soldiers spent the night in ministering to their wounded and dying comrades. Instances were not a few where the miscreant enemy had stripped the persons of our wounded of clothing, and left them without covering upon the ground. The bodies of the dead were generally robbed of all clothing and effects. It may be said, however, that many of the bodies of the enemy's dead had been robbed and stripped by their own troops. A rebel officer was killed, upon whose body was found clothing and other private effects of Captain E. M. Ruhl, Eighty-seventh Pennsylvania, who was mortally wounded in the morning.
Considering the unfortunate circumstances under which the battle commenced in the morning, and its long and sanguinary character, too much praise cannot be given to officers and soldiers. Colonel William H. Ball, commanding Second Brigade, showed superior judgment, coolness, skill, and gallantry. Colonel William W. Henry, Tenth Vermont, Lieutenant Cols. M. M. Granger, One hundred and twenty-second, and Otho H. Binkley, One hundred and tenth Ohio, James W. Snyder, Ninth New York Heavy Artillery, and Majs. William D. Ferguson, One hundred and eighty-fourth New York, Charles Burgess, Ninth New York Heavy Artillery, Charles M. Cornyn, One hundred and twenty-second Ohio, and Aaron Spangler, One hundred and tenth Ohio, together with many others, were particularly efficient in the discharge of their important duties.
It is impossible to mention names of the many who displayed acts of distinguished gallantry. The Ninth New York Heavy Artillery and a battalion of the One hundred and eighty-fourth New York Volunteers, commanded, respectively, by Major (now Lieutenant Colonel) James W. Snyder, and Major W. D. Ferguson, for their noble behavior deserve to be specially mentioned. The former regiment had several hundred recruits and conscripts who had just entered the service. The battalion of the One hundred and eighty-fourth New York had never before been engaged.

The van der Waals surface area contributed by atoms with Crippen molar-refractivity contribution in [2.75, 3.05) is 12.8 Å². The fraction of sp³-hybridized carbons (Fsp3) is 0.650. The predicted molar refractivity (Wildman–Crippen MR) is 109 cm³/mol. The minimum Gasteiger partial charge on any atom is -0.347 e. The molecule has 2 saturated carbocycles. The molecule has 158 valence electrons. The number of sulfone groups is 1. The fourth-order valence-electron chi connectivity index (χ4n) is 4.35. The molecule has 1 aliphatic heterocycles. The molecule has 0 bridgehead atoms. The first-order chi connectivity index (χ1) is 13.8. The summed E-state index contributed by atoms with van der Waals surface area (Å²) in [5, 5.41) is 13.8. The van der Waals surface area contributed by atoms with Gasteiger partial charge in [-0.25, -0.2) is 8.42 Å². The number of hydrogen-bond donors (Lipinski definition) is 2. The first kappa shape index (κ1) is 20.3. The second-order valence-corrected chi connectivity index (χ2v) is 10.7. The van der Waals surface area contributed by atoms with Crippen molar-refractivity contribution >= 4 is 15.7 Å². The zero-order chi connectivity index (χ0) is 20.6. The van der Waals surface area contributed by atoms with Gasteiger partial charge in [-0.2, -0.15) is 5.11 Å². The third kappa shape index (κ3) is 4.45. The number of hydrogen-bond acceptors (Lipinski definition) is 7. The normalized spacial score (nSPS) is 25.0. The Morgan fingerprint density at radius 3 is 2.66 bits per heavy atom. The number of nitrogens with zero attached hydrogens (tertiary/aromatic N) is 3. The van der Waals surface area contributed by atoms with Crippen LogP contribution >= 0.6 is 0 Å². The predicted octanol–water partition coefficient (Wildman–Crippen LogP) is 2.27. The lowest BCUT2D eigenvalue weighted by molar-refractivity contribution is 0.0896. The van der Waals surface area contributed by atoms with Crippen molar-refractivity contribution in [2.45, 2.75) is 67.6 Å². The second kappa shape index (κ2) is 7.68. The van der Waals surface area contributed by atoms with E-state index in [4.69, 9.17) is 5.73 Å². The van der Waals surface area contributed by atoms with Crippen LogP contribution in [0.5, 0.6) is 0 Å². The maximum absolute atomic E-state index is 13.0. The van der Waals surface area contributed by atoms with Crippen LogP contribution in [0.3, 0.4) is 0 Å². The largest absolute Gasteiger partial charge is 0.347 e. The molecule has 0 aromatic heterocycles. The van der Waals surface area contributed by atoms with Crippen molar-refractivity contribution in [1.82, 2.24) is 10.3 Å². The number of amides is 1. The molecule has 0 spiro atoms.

It is painful to mention the bad conduct of Lieutenant Colonel Charles G. Chandler, Tenth Vermont, Major G. W. Voorhes, One hundred and twenty-sixth Ohio, and Gilbert H. Bargar, One hundred and twenty-second Ohio Volunteers. These officers shamefully deserted their comrades in arms, and went to the rear without authority or good cause. Captain Bargar had just received a leave of absence. He abandoned his company while it was in actual combat with the enemy, and under his leave of absence attempted to shield himself from shame and disgrace.
Staff officers of brigades were very efficient in the performance of their duties. Lieuts. John A. Gump, acting assistant adjutant-general, J. T. Rorer (now Captain), brigade inspector R. W. Wiley, acting aide-de-camp, Second Brigade, and Capts. Charles H. Leonard, assistant adjutant-general, H. W. Day, brigade inspector, First Brigade, are among the most conspicuous. Lieutenant Gump was mortally wounded and has since died.
Capts. Edgar M. Ruhl, Eighty-seventh Pennsylvania, L. D. Thompson, Tenth Vermont, and Orson Howard, Ninth New York Heavy Artillery; also Lieuts. W. B. Ross, Fourteenth New Jersey, Augustus Phillips, One hundred and eighty-fourth New York, Orrin B. Carpenter and John Oldswager, Ninth New York Heavy Artillery, and Thomas Kilburn, One hundred and twenty-second Ohio, were killed while valiantly discharging their duties. Captain Wesley Devenney, One hundred and tenth Ohio, and others of the division, have since died of their